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April 27, 1998: Stopping the Marketing of Tobacco to All Children
PRESIDENT CLINTON: STOPPING THE MARKETING OF TOBACCO TO ALL CHILDREN
The facts are as plain as the stakes are high: Three thousand children begin to smoke every day, even though it's illegal in every state, and 1,000 will die earlier because of it. All these children have been targeted by a massive, multimillion-dollar media campaign that preys on their insecurities and their dreams... We are fighting for the lives of our children. We are fighting for the public health, and we are fighting against predatory practices by tobacco companies that have targeted our children.
- President Bill Clinton April 20, 1998
Today, President Clinton holds a White House event to release a new report from Surgeon General David Satcher on tobacco use among minority populations. The report highlights the rising rate of teen smoking in many ethnic and minority groups and underscores the urgent need for comprehensive legislation to reduce youth smoking.
Documenting Disturbing Trends In Tobacco Use. The Surgeon General's report is the most comprehensive compilation of research to date on the use and health effects of tobacco on minority populations, including African Americans, Hispanics, Asian Americans, and American Indians/Alaska Natives. The report shows that:
Teen smoking rates are rising in many of these groups. Between 1991 and 1997, smoking rates among African-American high school students rose a startling 80%, and by 34% among Hispanic high school students. The most data on Asian American and American Indian/Alaska Native youth shows that, from 1990 to 1995, cigarette smoking increased by 17% and 26% respectively.
Cigarette smoking is a major cause of death and disease for minority and ethnic groups. Lung cancer is the leading cancer death for all four minority groups examined in the study. The increase in youth smoking threatens to reverse recent progress made against lung cancer among these groups.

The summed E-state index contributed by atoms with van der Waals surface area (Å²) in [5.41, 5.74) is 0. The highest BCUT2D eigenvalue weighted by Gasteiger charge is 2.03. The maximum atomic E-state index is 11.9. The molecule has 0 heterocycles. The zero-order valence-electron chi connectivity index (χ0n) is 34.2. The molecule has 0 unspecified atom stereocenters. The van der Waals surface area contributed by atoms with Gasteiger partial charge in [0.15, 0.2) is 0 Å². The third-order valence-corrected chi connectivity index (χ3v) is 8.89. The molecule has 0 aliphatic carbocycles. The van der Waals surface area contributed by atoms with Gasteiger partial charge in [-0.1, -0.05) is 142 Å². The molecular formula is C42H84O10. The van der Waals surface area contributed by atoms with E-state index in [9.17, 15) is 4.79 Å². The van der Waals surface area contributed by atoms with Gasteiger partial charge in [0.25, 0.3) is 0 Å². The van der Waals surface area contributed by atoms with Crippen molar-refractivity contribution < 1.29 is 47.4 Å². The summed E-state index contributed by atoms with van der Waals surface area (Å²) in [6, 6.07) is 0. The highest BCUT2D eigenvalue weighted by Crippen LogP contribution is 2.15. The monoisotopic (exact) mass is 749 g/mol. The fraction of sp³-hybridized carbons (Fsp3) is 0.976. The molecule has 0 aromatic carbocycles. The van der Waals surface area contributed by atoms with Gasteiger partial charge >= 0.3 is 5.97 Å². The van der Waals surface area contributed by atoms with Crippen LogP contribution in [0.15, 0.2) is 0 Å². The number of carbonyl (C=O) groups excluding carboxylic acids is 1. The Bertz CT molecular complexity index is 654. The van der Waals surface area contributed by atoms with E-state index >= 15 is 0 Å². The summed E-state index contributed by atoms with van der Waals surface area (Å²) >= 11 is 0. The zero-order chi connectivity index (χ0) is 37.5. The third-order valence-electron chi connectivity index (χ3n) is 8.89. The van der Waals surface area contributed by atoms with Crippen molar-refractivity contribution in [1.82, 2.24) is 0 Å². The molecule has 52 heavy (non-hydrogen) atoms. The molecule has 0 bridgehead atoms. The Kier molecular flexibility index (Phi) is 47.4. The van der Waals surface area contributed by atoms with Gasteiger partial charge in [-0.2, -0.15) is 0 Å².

Tobacco advertising targeted at ethnic and minority communities pose serious challenges to efforts to reduce smoking in these populations. Tobacco products are advertised intensively to minority communities; in one city, for example, 62% of billboards in predominantly African American neighborhoods advertised cigarettes, compared with 36% of billboards citywide.
A Strategic Plan For Reducing Youth Tobacco Use. President Clinton is committed to passing comprehensive legislation to stop young Americans from smoking before they start -- an effort that can save one million lives over the next five years. The President's plan for comprehensive tobacco legislation includes five key principles:
A comprehensive plan to reduce youth smoking by raising the price of packs of cigarettes by up to $1.50 over ten years through a combination of annual payments and tough penalties on the tobacco industry;
Full authority for the Food and Drug Administration to regulate tobacco products;
Changes in the way the tobacco industry does business, including ending marketing and promotion to kids;
Progress toward other public health goals, including biomedical and cancer research, a reduction of second-hand smoke, promotion of smoking cessation programs, and other urgent priorities; and
Protection for tobacco farmers and their communities.